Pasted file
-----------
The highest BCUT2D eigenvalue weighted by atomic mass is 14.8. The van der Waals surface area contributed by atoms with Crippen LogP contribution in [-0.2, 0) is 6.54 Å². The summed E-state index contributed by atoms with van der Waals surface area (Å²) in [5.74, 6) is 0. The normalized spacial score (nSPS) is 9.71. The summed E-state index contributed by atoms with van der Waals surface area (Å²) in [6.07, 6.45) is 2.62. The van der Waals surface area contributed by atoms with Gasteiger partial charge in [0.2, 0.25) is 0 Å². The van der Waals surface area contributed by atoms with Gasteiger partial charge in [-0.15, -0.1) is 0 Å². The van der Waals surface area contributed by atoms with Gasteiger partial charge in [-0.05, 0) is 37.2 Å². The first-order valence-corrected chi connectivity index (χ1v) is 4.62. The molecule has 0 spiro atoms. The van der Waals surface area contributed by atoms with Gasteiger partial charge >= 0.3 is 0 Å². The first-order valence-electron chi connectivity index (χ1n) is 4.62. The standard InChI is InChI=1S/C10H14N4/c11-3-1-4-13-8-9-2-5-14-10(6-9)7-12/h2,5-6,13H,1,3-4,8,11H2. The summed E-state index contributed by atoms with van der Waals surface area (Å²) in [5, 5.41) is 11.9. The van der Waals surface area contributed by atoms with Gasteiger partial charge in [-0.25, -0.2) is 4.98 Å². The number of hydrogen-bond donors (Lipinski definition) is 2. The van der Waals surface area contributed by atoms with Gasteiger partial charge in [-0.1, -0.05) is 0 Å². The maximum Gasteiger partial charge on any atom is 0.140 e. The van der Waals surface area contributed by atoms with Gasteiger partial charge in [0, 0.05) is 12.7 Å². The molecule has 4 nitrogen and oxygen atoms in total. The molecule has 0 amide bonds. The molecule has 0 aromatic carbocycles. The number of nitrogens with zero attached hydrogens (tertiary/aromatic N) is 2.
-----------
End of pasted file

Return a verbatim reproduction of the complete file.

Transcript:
The highest BCUT2D eigenvalue weighted by atomic mass is 14.8. The van der Waals surface area contributed by atoms with Crippen LogP contribution in [-0.2, 0) is 6.54 Å². The summed E-state index contributed by atoms with van der Waals surface area (Å²) in [5.74, 6) is 0. The normalized spacial score (nSPS) is 9.71. The summed E-state index contributed by atoms with van der Waals surface area (Å²) in [6.07, 6.45) is 2.62. The van der Waals surface area contributed by atoms with Gasteiger partial charge in [0.2, 0.25) is 0 Å². The van der Waals surface area contributed by atoms with Gasteiger partial charge in [-0.15, -0.1) is 0 Å². The van der Waals surface area contributed by atoms with Gasteiger partial charge in [-0.05, 0) is 37.2 Å². The first-order valence-corrected chi connectivity index (χ1v) is 4.62. The molecule has 0 spiro atoms. The van der Waals surface area contributed by atoms with Gasteiger partial charge >= 0.3 is 0 Å². The first-order valence-electron chi connectivity index (χ1n) is 4.62. The standard InChI is InChI=1S/C10H14N4/c11-3-1-4-13-8-9-2-5-14-10(6-9)7-12/h2,5-6,13H,1,3-4,8,11H2. The summed E-state index contributed by atoms with van der Waals surface area (Å²) in [5, 5.41) is 11.9. The van der Waals surface area contributed by atoms with Gasteiger partial charge in [-0.25, -0.2) is 4.98 Å². The number of hydrogen-bond donors (Lipinski definition) is 2. The van der Waals surface area contributed by atoms with Gasteiger partial charge in [-0.1, -0.05) is 0 Å². The maximum Gasteiger partial charge on any atom is 0.140 e. The van der Waals surface area contributed by atoms with Gasteiger partial charge in [0, 0.05) is 12.7 Å². The molecule has 4 nitrogen and oxygen atoms in total. The molecule has 0 amide bonds. The molecule has 0 aromatic carbocycles. The number of nitrogens with zero attached hydrogens (tertiary/aromatic N) is 2.